gwchoi 12/5/2012 | 5:38:23 PM
re: AT&T Won't Lay Off the FCC

"If I thought I were on the receiving end of an erroneous FCC policy that cost me $3 billion and led to the loss of 2k jobs, I probably wouldn't be interested in improving relations with this Commission any time soon, either."


AT&amp;T had to have contemplated that this would be a coin-flip from an anti-trust standpoint, and they therefore must have factored that in when they did their related financial analyses. &nbsp;If they [appear to be] pissed, I suspect it's mostly driven by positioning/marketing. &nbsp;Note that they subtly managed to say (under the cloak of an FCC rant) "T-Mobile may not be viable so think twice before you sign a 2-year contract with them, and they're meanies for laying people [email protected]"&nbsp;


Also, as Sarah points out, I don't think it's clear whether the merger would have resulted in fewer jobs lost. &nbsp;

AESerm 12/5/2012 | 5:38:23 PM
re: AT&T Won't Lay Off the FCC

If I thought I were on the receiving end of an erroneous FCC policy that cost me $3 billion and led to the loss of 2k jobs, I probably wouldn't be interested in improving relations with this Commission any time soon, either. "Show me a good loser...," as Coach Lombardi said.

gtchavan 12/5/2012 | 5:38:21 PM
re: AT&T Won't Lay Off the FCC ATT.is like a small government and naturally feels it is entitled to special consideration. I used to like them so much better when they were Cingular, at least then they knew they were a third rate carrier and when you complained to them about coverage they actually did something about it.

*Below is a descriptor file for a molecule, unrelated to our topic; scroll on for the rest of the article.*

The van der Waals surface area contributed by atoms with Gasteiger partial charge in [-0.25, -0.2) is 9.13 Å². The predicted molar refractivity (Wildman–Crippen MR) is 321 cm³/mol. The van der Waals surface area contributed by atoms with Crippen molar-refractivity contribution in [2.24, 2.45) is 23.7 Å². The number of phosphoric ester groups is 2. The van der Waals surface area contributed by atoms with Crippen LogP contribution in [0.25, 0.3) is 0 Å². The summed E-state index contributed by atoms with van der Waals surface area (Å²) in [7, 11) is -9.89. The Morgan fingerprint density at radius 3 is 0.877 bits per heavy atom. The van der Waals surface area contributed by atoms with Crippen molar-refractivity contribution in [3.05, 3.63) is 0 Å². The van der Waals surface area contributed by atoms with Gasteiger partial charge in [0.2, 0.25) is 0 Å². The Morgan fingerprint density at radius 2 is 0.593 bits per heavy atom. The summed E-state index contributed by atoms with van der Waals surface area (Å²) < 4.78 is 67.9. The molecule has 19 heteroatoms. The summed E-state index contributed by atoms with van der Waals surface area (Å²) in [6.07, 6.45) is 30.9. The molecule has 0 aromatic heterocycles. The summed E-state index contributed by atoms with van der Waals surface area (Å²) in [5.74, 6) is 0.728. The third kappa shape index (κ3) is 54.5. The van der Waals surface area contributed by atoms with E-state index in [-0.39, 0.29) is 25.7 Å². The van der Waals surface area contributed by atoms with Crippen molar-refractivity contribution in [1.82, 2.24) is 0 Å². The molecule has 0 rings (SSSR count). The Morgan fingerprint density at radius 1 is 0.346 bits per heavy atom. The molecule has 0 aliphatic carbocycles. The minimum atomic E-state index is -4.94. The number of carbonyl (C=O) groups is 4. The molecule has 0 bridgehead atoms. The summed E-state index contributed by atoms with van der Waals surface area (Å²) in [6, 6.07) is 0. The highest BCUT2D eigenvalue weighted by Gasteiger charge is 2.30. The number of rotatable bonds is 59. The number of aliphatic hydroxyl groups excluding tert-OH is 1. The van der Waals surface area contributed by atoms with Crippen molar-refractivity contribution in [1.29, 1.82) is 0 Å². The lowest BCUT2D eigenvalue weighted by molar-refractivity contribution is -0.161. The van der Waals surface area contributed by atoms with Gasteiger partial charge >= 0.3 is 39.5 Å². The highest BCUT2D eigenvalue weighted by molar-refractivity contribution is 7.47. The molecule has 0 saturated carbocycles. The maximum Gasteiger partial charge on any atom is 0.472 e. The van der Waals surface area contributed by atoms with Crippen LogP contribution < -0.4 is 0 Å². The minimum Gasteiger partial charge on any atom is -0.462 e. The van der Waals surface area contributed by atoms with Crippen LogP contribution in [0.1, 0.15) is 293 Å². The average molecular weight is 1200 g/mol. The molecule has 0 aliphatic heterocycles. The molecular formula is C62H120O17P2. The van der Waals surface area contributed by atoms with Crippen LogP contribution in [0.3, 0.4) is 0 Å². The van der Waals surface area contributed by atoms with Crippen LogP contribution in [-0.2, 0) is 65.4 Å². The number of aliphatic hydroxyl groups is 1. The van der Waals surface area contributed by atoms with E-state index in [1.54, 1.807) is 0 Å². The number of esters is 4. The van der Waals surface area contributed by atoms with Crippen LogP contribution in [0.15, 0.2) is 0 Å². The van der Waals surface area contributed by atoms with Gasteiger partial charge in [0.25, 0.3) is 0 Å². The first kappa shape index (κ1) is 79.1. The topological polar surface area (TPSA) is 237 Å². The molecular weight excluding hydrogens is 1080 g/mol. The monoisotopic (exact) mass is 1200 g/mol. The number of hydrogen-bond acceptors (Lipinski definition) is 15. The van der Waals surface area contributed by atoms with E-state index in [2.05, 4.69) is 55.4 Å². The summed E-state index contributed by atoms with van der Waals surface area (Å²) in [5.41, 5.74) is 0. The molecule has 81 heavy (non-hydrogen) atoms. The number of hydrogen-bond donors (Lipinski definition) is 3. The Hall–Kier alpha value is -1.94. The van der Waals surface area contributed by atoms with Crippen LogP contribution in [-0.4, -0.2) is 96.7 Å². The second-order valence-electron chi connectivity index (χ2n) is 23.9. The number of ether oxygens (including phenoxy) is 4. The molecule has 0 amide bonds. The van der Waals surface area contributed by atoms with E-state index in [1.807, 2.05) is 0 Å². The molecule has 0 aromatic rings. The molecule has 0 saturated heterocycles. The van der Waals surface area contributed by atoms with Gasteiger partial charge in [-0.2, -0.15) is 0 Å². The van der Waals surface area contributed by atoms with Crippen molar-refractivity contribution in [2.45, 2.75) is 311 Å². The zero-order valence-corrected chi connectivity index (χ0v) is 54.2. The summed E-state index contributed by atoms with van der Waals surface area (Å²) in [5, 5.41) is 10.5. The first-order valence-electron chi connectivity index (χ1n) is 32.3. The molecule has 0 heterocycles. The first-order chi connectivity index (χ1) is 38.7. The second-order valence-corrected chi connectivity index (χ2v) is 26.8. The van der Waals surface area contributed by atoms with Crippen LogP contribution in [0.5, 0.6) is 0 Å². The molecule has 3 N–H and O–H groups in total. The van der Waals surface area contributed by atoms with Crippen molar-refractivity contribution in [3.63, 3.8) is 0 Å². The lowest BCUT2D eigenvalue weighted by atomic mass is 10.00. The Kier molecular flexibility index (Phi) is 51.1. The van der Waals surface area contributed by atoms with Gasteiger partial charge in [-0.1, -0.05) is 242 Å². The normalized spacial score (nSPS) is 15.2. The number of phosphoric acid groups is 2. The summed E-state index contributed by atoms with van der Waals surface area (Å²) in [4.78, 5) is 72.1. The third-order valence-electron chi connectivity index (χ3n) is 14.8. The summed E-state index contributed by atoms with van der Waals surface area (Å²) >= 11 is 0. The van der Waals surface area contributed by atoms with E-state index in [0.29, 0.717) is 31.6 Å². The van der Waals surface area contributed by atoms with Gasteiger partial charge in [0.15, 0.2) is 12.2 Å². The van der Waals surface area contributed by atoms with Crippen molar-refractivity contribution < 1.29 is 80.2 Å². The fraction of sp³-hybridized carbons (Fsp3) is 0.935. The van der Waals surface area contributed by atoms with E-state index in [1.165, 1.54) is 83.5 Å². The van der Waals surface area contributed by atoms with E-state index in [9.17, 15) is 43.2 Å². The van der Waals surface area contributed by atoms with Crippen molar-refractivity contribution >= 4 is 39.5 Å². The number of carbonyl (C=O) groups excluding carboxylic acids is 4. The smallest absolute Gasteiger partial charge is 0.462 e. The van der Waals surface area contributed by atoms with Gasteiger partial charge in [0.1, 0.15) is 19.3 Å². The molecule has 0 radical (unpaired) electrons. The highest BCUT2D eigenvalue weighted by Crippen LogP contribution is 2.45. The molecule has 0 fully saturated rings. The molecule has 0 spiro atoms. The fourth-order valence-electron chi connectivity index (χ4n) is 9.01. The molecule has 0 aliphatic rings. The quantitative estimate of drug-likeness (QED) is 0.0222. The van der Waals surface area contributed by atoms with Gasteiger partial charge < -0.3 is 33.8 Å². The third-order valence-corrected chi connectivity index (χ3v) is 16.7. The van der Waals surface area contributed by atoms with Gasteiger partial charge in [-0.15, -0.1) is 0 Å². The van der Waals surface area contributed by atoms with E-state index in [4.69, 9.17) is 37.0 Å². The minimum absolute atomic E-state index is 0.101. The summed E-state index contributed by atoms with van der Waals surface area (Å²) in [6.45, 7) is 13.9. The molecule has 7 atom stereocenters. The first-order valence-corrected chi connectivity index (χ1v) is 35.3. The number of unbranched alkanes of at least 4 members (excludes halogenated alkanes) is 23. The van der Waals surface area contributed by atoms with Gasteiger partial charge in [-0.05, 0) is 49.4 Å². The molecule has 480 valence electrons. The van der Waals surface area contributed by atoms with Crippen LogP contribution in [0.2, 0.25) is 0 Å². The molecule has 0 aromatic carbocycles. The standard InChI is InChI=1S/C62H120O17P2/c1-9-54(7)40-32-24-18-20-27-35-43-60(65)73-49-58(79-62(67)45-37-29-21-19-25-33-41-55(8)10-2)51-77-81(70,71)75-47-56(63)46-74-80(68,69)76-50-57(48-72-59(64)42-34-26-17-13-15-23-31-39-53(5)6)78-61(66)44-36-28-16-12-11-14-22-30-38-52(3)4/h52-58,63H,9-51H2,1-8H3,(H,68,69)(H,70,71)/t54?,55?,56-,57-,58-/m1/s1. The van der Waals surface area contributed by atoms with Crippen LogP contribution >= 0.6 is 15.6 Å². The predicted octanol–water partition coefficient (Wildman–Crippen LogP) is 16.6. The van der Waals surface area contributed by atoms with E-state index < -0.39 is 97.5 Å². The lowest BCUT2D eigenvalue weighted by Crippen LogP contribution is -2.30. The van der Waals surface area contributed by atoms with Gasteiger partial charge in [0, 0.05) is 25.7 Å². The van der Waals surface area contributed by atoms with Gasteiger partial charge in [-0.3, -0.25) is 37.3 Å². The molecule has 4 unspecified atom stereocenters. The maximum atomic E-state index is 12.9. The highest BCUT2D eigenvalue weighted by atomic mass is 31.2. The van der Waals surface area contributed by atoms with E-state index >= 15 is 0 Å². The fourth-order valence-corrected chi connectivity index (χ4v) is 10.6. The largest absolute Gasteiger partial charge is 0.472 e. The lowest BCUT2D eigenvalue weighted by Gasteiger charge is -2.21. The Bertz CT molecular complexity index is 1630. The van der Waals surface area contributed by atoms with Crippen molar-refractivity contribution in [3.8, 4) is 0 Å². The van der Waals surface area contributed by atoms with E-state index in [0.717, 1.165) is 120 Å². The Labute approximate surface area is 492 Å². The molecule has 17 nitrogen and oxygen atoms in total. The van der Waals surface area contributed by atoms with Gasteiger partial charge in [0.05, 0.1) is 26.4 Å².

jayja 12/5/2012 | 5:38:20 PM
re: AT&T Won't Lay Off the FCC

...&nbsp; none of these people would have been laid off if AT&amp;T bought T-Mobile.


... this merger will improve competition and benefit the consumer.


.....the check's in the mail.


......this bridge is for sale.

moon_shot 12/5/2012 | 5:38:18 PM
re: AT&T Won't Lay Off the FCC

..or ask the BellSouth guys about SBC's/ATT's acquistion playbook as relates to layoffs, rightsizing, strategic alignment, etc.

krishanguru143 12/5/2012 | 5:38:17 PM
re: AT&T Won't Lay Off the FCC



Does AT&amp;T have to worry about future relations?&nbsp; A change in the POTUS results in a change at the FCC and other agencies as well.&nbsp; If LS still has money, who do you think they will be contributing to this year? &nbsp;T-Mobile too as well.




Flook 12/5/2012 | 5:38:13 PM
re: AT&T Won't Lay Off the FCC

Well said, indeed. I chortled when I read the article--I guess the ATT PR people are in overdrive, but frankly I can't remember a merger that did not result in layoffs. Hey, but who knows, mayne ATT really thinks a merger would have prevented layoffs at T-mobile.


&nbsp;


&nbsp;

hbatikhan 12/5/2012 | 5:38:10 PM
re: AT&T Won't Lay Off the FCC

It would&nbsp;result in&nbsp;more lay-offs in mid to long term if the merger did actually take place since it would create a lot of "redundancies" from&nbsp;the very first day as we know it&nbsp;very well from other mergers. This statement merely shows&nbsp;its&nbsp;denial&nbsp;still persists in AT&amp;T after the deal's spectacular collapse.&nbsp;&nbsp;